May 01, 2010

Pallotta: Political action key to union mission

Source: RA 2010
NYSUT Executive Vice President Andy Pallotta.

NYSUT Executive Vice President Andy Pallotta.

In his rousing convention debut, NYSUT's newest officer thanked members for past political advocacy and fortified them for the difficult work ahead.

"There is no shortage of challenges," Andy Pallotta said. With real dollar cuts proposed by lawmakers, education is directly under attack. But NYSUT members have never feared hard work.

"Our message is clear — we have strength for service. Yes, we have big challenges, but even bigger opportunities."

Pallotta put lawmakers — the few eagles, and many chickens, vultures and turkeys — on notice: The union has revamped its endorsement process "to rely more on candidate's advocacy, not just voting records and rhetoric."

"We stand up for public education and students from pre-K to post-grad," Pallotta said. "We demand that politicians do the same. And if they don't, we'll remember in November."

Brooklyn-born and educated in public schools, Pallotta taught for 24 years in his home borough and in the Bronx.

On Friday, Pallotta paid homage to the previous NYSUT officers and recognized the successes they achieved.

"For me, these leaders defined excellence in union political leadership."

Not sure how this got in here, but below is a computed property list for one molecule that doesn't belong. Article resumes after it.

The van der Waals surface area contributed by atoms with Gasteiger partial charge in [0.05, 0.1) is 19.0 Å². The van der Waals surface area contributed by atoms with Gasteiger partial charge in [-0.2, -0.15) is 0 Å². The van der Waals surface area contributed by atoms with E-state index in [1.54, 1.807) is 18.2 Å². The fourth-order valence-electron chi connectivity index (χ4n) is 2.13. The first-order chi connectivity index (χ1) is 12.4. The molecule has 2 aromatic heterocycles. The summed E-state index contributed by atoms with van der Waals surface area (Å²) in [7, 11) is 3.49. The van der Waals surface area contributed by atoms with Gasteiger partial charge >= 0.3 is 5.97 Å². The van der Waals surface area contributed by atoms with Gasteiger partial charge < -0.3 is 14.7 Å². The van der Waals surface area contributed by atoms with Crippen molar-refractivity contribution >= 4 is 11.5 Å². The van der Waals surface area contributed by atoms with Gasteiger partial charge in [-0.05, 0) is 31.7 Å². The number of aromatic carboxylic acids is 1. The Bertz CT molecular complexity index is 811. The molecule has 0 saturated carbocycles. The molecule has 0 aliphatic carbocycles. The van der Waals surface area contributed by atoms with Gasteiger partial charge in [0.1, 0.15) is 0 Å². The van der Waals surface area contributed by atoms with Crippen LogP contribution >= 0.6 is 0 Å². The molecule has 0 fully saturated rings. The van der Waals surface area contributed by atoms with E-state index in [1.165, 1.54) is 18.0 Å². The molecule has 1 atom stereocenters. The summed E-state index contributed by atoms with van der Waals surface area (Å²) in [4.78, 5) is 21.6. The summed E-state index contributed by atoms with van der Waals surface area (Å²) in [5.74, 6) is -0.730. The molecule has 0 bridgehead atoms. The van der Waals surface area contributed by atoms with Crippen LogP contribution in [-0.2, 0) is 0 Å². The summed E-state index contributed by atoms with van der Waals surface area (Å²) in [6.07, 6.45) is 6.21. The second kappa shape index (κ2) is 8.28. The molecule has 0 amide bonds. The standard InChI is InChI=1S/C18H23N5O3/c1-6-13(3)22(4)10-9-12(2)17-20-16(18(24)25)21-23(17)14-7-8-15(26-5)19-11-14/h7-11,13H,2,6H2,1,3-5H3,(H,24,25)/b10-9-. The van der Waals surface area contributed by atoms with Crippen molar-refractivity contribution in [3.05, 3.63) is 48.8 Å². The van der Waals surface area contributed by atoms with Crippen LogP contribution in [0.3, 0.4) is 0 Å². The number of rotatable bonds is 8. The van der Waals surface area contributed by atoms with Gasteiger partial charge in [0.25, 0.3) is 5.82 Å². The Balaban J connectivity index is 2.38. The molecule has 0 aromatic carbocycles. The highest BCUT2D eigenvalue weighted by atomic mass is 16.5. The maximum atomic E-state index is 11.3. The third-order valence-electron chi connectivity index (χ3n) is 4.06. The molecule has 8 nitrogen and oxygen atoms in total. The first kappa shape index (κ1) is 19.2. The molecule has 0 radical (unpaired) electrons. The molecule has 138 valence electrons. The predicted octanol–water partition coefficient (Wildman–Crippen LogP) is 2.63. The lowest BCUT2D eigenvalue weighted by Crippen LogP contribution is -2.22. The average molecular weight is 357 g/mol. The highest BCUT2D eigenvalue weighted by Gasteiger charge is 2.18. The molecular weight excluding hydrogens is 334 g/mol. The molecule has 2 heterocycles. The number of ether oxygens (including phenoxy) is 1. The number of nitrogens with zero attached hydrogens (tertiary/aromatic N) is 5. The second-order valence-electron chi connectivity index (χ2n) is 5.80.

Now, with public services facing devastating cuts in the midst of the worse economy in decades, how the union defines excellence in political action will determine our future success, he said.

"Rather than allowing the state to step away from its commitment to public education, we need to redouble our efforts to increase investment in our institutions," Pallotta said.

Many NYSUT members are already staunch advocates "who understand the connection between political action and their professions," Pallotta said, recognizing the hard work of Committee of 100 and PAC members, VOTE-COPE coordinators and local leaders.

Thursday, delegates had sent 6,129 faxes to state lawmakers in the Senate and Assembly.

"Excellence in political action is getting your elected representatives to come to your school or college, and getting them to understand what we do every day so they will fight against cuts and advocate greater investment in our students," Pallotta said.

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